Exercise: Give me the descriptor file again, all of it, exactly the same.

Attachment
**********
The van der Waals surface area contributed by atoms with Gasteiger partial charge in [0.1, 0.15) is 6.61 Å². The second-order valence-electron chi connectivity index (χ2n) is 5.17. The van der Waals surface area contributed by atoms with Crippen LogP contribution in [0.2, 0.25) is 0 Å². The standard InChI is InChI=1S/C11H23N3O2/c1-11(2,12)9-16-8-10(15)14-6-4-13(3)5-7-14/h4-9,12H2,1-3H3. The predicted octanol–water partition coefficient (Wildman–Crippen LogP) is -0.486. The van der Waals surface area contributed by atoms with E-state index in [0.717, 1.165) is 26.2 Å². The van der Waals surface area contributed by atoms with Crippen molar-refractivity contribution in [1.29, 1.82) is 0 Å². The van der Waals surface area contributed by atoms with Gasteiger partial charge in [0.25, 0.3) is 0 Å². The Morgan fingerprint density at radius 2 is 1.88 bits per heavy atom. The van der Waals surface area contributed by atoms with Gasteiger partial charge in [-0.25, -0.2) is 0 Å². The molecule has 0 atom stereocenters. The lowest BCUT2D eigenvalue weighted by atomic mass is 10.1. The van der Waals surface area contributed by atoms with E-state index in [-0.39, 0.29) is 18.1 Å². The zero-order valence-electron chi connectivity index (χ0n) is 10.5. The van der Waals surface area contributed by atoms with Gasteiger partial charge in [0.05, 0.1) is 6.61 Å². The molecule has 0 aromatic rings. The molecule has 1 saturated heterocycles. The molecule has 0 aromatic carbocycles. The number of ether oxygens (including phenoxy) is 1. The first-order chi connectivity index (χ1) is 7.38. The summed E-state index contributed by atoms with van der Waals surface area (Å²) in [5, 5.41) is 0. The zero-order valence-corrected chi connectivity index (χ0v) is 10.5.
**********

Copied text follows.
The van der Waals surface area contributed by atoms with Gasteiger partial charge in [0.1, 0.15) is 6.61 Å². The second-order valence-electron chi connectivity index (χ2n) is 5.17. The van der Waals surface area contributed by atoms with Crippen LogP contribution in [0.2, 0.25) is 0 Å². The standard InChI is InChI=1S/C11H23N3O2/c1-11(2,12)9-16-8-10(15)14-6-4-13(3)5-7-14/h4-9,12H2,1-3H3. The predicted octanol–water partition coefficient (Wildman–Crippen LogP) is -0.486. The van der Waals surface area contributed by atoms with E-state index in [0.717, 1.165) is 26.2 Å². The van der Waals surface area contributed by atoms with Crippen molar-refractivity contribution in [1.29, 1.82) is 0 Å². The van der Waals surface area contributed by atoms with Gasteiger partial charge in [0.25, 0.3) is 0 Å². The Morgan fingerprint density at radius 2 is 1.88 bits per heavy atom. The van der Waals surface area contributed by atoms with Gasteiger partial charge in [-0.25, -0.2) is 0 Å². The molecule has 0 atom stereocenters. The lowest BCUT2D eigenvalue weighted by atomic mass is 10.1. The van der Waals surface area contributed by atoms with E-state index in [-0.39, 0.29) is 18.1 Å². The zero-order valence-electron chi connectivity index (χ0n) is 10.5. The van der Waals surface area contributed by atoms with Gasteiger partial charge in [0.05, 0.1) is 6.61 Å². The molecule has 0 aromatic rings. The molecule has 1 saturated heterocycles. The molecule has 0 aromatic carbocycles. The number of ether oxygens (including phenoxy) is 1. The first-order chi connectivity index (χ1) is 7.38. The summed E-state index contributed by atoms with van der Waals surface area (Å²) in [5, 5.41) is 0. The zero-order valence-corrected chi connectivity index (χ0v) is 10.5.